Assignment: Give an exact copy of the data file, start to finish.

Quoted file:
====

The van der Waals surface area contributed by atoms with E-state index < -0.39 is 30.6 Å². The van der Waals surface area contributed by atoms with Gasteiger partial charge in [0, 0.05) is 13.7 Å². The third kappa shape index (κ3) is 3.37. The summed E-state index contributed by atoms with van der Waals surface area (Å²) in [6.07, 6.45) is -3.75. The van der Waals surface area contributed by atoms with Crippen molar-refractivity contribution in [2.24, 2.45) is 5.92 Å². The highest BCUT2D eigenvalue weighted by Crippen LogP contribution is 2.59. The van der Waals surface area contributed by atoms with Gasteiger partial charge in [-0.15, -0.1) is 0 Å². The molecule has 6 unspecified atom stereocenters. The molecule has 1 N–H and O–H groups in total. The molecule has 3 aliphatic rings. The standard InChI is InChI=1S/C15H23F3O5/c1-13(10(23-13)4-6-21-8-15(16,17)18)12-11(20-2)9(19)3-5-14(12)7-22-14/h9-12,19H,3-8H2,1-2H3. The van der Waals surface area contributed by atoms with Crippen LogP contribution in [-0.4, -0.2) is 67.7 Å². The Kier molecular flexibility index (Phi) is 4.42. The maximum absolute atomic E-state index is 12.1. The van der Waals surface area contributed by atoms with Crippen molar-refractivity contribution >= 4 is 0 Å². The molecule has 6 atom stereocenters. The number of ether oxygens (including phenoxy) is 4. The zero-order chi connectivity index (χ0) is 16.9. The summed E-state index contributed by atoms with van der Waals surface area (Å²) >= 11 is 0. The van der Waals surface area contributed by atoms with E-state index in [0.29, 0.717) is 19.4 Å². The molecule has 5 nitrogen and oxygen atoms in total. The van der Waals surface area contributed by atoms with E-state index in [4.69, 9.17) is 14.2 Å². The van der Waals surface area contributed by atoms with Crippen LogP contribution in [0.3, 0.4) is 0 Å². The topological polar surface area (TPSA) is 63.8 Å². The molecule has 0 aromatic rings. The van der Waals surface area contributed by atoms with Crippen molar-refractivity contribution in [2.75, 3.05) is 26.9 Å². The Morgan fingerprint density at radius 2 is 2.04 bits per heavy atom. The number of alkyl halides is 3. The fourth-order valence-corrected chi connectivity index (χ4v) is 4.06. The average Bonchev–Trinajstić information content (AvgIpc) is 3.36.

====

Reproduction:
The van der Waals surface area contributed by atoms with E-state index < -0.39 is 30.6 Å². The van der Waals surface area contributed by atoms with Gasteiger partial charge in [0, 0.05) is 13.7 Å². The third kappa shape index (κ3) is 3.37. The summed E-state index contributed by atoms with van der Waals surface area (Å²) in [6.07, 6.45) is -3.75. The van der Waals surface area contributed by atoms with Crippen molar-refractivity contribution in [2.24, 2.45) is 5.92 Å². The highest BCUT2D eigenvalue weighted by Crippen LogP contribution is 2.59. The van der Waals surface area contributed by atoms with Gasteiger partial charge in [-0.15, -0.1) is 0 Å². The molecule has 6 unspecified atom stereocenters. The molecule has 1 N–H and O–H groups in total. The molecule has 3 aliphatic rings. The standard InChI is InChI=1S/C15H23F3O5/c1-13(10(23-13)4-6-21-8-15(16,17)18)12-11(20-2)9(19)3-5-14(12)7-22-14/h9-12,19H,3-8H2,1-2H3. The van der Waals surface area contributed by atoms with Crippen LogP contribution in [-0.4, -0.2) is 67.7 Å². The Kier molecular flexibility index (Phi) is 4.42. The maximum absolute atomic E-state index is 12.1. The van der Waals surface area contributed by atoms with Crippen molar-refractivity contribution >= 4 is 0 Å². The molecule has 6 atom stereocenters. The number of ether oxygens (including phenoxy) is 4. The zero-order chi connectivity index (χ0) is 16.9. The summed E-state index contributed by atoms with van der Waals surface area (Å²) >= 11 is 0. The van der Waals surface area contributed by atoms with E-state index in [0.29, 0.717) is 19.4 Å². The molecule has 5 nitrogen and oxygen atoms in total. The van der Waals surface area contributed by atoms with E-state index in [4.69, 9.17) is 14.2 Å². The van der Waals surface area contributed by atoms with Crippen LogP contribution in [0.3, 0.4) is 0 Å². The topological polar surface area (TPSA) is 63.8 Å². The molecule has 0 aromatic rings. The van der Waals surface area contributed by atoms with Crippen molar-refractivity contribution in [2.75, 3.05) is 26.9 Å². The Morgan fingerprint density at radius 2 is 2.04 bits per heavy atom. The number of alkyl halides is 3. The fourth-order valence-corrected chi connectivity index (χ4v) is 4.06. The average Bonchev–Trinajstić information content (AvgIpc) is 3.36.